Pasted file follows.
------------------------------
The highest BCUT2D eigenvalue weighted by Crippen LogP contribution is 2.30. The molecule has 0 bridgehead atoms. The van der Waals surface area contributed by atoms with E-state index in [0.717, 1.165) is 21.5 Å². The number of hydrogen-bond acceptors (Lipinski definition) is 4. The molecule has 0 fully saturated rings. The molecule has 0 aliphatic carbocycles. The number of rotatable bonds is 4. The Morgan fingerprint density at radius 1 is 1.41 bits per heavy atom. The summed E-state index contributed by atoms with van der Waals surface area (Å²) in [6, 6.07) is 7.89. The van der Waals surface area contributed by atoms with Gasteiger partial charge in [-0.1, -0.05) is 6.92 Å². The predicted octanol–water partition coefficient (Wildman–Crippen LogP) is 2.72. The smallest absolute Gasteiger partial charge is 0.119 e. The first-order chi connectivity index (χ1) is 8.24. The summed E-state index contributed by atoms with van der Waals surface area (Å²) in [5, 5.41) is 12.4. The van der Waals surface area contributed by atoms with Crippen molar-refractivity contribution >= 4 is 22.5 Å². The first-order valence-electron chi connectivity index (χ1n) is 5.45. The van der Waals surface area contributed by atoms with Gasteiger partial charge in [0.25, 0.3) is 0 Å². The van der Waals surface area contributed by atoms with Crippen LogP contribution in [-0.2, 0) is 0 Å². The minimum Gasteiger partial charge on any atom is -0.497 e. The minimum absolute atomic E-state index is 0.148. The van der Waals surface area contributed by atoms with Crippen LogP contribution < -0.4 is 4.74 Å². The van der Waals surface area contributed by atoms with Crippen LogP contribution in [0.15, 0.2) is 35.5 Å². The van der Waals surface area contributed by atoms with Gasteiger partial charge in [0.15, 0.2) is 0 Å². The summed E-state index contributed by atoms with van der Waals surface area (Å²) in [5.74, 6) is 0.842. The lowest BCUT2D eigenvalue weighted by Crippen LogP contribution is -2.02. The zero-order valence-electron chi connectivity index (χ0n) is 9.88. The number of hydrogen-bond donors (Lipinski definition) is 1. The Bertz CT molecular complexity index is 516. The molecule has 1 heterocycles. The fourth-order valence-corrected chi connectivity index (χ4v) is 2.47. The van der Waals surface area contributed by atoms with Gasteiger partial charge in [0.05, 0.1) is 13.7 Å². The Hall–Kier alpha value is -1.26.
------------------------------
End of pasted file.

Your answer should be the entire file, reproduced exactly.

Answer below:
The highest BCUT2D eigenvalue weighted by Crippen LogP contribution is 2.30. The molecule has 0 bridgehead atoms. The van der Waals surface area contributed by atoms with E-state index in [0.717, 1.165) is 21.5 Å². The number of hydrogen-bond acceptors (Lipinski definition) is 4. The molecule has 0 fully saturated rings. The molecule has 0 aliphatic carbocycles. The number of rotatable bonds is 4. The Morgan fingerprint density at radius 1 is 1.41 bits per heavy atom. The summed E-state index contributed by atoms with van der Waals surface area (Å²) in [6, 6.07) is 7.89. The van der Waals surface area contributed by atoms with Gasteiger partial charge in [-0.1, -0.05) is 6.92 Å². The predicted octanol–water partition coefficient (Wildman–Crippen LogP) is 2.72. The smallest absolute Gasteiger partial charge is 0.119 e. The first-order chi connectivity index (χ1) is 8.24. The summed E-state index contributed by atoms with van der Waals surface area (Å²) in [5, 5.41) is 12.4. The van der Waals surface area contributed by atoms with Crippen molar-refractivity contribution >= 4 is 22.5 Å². The first-order valence-electron chi connectivity index (χ1n) is 5.45. The van der Waals surface area contributed by atoms with Gasteiger partial charge in [0.25, 0.3) is 0 Å². The van der Waals surface area contributed by atoms with Crippen LogP contribution in [-0.2, 0) is 0 Å². The minimum Gasteiger partial charge on any atom is -0.497 e. The minimum absolute atomic E-state index is 0.148. The van der Waals surface area contributed by atoms with Crippen LogP contribution < -0.4 is 4.74 Å². The van der Waals surface area contributed by atoms with Crippen LogP contribution in [0.15, 0.2) is 35.5 Å². The van der Waals surface area contributed by atoms with Gasteiger partial charge in [0.15, 0.2) is 0 Å². The summed E-state index contributed by atoms with van der Waals surface area (Å²) in [5.74, 6) is 0.842. The lowest BCUT2D eigenvalue weighted by Crippen LogP contribution is -2.02. The zero-order valence-electron chi connectivity index (χ0n) is 9.88. The number of hydrogen-bond donors (Lipinski definition) is 1. The Bertz CT molecular complexity index is 516. The molecule has 1 heterocycles. The fourth-order valence-corrected chi connectivity index (χ4v) is 2.47. The van der Waals surface area contributed by atoms with Gasteiger partial charge in [0.05, 0.1) is 13.7 Å². The Hall–Kier alpha value is -1.26.